A. One of the companies I was working with on the nerve re-growth project was Photometrics in Tucson, Arizona. They were making digital imaging systems for telescopes. We were taking these CCD cameras and putting them on microscopes. Instead of pointing the cameras at outer space, we were pointing them at inner space - the physics was almost identical. After buying my third camera and “actively persuading” them to rewire and reprogram them, they finally said, ‘You know, you are the kind of person we want in our company.’ It was a wonderful transition to do something completely different and move into a business environment.

My transition was into an application specialist role where I was dealing with scientists. Our customers were scientists, so for me it was a good impedance match between the business and the academic environments. Academic customers don’t necessarily like talking to traditional sales or business people. They prefer to talk to someone who understands the research world they are working in. If you have a science research background then you have the ‘street cred’ they are looking for. I used to call myself a translator because I would translate academic speak into business speak, and vice versa, and help information flow as efficiently as possible.

I consider making this transition to be my biggest accomplishment. At that point I recognized that my ability to understand the interests of both the business and science communities was a unique skill that I could bring as an employee. From that point on I have worked in business environments that are heavily entrenched in scientific innovations or scientific research.

Q. What was most challenging about making that transition?

A. The biggest challenge for me was the change in culture. In science research I was working in a very structured and ultra-precise environment where everything is calculable from first principles, expect perhaps working hours. The business community culture is very different. This is even true in business finance where you might think things would be well defined. Instead there is a whole culture that exists around interpreting the numbers, even with GAAP, a standard that you might think is an iron-clad framework.

It has taken me years to just frame the question of how business evolves and what rules it follows. Just go to the business section of any bookstore and you’ll see many different opinions on how this business organism works.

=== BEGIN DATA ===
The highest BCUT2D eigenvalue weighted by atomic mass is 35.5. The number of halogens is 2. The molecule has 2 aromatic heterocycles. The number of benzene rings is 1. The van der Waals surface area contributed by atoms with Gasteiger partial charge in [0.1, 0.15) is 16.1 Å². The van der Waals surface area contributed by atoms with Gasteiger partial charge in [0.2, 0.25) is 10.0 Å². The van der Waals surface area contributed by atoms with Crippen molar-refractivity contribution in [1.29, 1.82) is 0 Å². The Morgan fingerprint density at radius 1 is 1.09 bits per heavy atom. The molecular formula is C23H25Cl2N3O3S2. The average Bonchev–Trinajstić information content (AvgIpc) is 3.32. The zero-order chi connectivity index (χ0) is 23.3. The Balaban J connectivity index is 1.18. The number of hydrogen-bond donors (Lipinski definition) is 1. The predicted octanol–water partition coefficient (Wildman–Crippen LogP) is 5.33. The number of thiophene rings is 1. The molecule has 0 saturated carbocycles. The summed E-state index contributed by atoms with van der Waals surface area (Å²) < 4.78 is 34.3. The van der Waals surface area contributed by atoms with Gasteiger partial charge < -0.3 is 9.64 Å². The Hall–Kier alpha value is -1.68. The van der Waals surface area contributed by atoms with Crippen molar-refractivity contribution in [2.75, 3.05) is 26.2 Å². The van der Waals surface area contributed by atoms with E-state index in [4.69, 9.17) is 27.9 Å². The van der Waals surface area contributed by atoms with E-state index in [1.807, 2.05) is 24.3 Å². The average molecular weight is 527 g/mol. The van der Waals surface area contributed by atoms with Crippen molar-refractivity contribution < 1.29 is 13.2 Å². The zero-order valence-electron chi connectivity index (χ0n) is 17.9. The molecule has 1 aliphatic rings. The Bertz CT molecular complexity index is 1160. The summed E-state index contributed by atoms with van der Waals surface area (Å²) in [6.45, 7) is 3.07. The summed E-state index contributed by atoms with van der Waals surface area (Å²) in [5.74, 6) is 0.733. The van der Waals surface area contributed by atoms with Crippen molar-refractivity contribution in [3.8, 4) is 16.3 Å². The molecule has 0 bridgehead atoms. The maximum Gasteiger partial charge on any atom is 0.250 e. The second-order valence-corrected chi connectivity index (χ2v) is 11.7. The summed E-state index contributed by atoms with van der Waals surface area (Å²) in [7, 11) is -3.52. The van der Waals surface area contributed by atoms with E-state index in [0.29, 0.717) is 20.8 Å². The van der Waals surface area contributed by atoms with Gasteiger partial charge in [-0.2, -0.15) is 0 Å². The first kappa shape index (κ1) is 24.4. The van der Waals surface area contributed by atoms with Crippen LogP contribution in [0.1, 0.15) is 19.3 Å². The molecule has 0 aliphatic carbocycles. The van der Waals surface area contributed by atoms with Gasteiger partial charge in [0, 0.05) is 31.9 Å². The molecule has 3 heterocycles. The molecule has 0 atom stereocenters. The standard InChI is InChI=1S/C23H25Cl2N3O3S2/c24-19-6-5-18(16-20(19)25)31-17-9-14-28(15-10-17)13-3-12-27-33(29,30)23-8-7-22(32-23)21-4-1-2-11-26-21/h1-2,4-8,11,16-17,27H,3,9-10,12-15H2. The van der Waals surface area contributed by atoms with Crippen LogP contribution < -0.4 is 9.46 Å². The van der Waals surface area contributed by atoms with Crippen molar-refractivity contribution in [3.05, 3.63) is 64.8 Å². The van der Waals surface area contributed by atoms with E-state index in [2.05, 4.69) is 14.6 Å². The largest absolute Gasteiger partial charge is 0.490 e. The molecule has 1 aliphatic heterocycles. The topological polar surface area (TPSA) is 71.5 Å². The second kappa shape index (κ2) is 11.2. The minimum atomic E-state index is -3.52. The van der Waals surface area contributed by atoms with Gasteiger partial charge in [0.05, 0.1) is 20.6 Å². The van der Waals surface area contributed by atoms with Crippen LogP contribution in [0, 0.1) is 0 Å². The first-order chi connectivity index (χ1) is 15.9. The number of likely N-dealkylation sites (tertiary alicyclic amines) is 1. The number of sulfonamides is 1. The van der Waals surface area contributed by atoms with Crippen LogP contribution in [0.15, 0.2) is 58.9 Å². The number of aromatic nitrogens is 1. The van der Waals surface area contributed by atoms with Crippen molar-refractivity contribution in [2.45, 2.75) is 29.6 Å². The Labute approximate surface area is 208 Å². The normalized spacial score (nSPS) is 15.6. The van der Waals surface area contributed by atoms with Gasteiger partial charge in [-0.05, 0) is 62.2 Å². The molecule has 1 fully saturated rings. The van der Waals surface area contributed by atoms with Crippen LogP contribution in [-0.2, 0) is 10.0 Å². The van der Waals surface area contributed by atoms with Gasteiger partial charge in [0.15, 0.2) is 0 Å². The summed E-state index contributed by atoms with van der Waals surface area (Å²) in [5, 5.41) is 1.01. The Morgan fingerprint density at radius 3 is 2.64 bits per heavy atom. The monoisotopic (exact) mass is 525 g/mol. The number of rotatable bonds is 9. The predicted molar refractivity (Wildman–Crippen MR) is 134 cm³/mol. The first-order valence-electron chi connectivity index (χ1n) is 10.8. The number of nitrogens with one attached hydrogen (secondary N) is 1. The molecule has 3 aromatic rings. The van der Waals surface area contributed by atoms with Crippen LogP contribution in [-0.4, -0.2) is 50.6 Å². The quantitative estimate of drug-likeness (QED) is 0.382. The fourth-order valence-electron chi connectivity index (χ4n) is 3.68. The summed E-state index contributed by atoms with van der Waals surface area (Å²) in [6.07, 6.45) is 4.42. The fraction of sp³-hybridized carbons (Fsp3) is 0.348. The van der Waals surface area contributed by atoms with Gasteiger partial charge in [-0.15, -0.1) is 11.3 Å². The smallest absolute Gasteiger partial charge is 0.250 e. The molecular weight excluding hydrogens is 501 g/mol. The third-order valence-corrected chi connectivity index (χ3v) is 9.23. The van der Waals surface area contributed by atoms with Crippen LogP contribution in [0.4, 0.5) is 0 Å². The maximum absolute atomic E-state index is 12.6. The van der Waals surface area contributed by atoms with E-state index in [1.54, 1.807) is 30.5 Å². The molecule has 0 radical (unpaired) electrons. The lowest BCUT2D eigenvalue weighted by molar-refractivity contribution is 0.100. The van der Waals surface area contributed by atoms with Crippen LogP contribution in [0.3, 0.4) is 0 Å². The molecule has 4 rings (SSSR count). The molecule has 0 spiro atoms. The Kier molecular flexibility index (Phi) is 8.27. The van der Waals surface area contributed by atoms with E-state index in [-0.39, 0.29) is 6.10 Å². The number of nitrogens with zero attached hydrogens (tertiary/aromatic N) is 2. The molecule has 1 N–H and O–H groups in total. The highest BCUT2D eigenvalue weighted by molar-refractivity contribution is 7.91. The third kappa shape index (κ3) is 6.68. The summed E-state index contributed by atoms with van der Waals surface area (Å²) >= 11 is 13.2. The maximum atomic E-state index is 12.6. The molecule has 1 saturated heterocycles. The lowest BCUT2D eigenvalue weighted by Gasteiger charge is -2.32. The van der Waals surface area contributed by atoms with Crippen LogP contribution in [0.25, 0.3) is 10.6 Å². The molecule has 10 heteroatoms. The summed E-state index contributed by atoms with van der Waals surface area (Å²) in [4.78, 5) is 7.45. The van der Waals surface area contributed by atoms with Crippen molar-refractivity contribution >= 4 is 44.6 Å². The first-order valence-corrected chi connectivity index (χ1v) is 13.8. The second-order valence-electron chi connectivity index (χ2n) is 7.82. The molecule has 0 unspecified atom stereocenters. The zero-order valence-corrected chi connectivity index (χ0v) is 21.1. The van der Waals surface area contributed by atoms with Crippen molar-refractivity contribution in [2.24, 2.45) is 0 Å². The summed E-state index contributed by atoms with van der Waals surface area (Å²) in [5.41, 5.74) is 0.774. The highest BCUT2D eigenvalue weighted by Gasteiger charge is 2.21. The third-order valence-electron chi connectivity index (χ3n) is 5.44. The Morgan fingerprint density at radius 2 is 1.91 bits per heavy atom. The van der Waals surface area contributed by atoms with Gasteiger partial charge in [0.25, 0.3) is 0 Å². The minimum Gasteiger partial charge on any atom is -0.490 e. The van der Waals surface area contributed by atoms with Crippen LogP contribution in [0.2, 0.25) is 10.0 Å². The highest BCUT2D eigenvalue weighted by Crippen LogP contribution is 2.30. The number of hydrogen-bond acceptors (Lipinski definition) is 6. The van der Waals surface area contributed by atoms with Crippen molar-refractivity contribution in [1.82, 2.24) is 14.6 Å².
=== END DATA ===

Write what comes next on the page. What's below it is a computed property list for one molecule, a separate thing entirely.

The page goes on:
We talk a lot about fact-based decision-making in business. People often think if they have an infinite number of facts they can make the correct decision. I don’t see that in business ever. The more facts you learn, the less you really know what the right decision is. It’s the Heisenberg Uncertainty Principle applied to business.  There is never a complete set of facts, so decisions in business are often driven by intuition. It was this dilemma that drove me to my definition of brilliance: a unique mix of intelligence, creativity and intuition. Apply that definition to “brilliant” people in history and you get a pretty good working model.

When you look at the iconic CEOs, the people who have really figured out the business community, they have this brilliance. They are smart, well-read, and well-educated, but also highly creative. They try new business models and new ways to drive their employees. At their core, though, they have this intuitive feel of what their customers want – not necessarily what they need, but what they really want. They have a feel for how their employees can actually be adding value to the company every day.  Think about what Steve Jobs has done at Apple. He embodies all three of those abilities.

Q. What are some of the skills that have helped you succeed in industry? 

A. Patience and flexibility. Not every decision, endeavor, or product is going to be an outright success and it takes patience to keep looking for the right one. They also don’t work out the way you expect most of the time. You create a business plan, develop a product and market it, and often the first sale is for an application you never imagined. You also have to have the flexibility to switch paths and chase the opportunity that you didn’t plan for.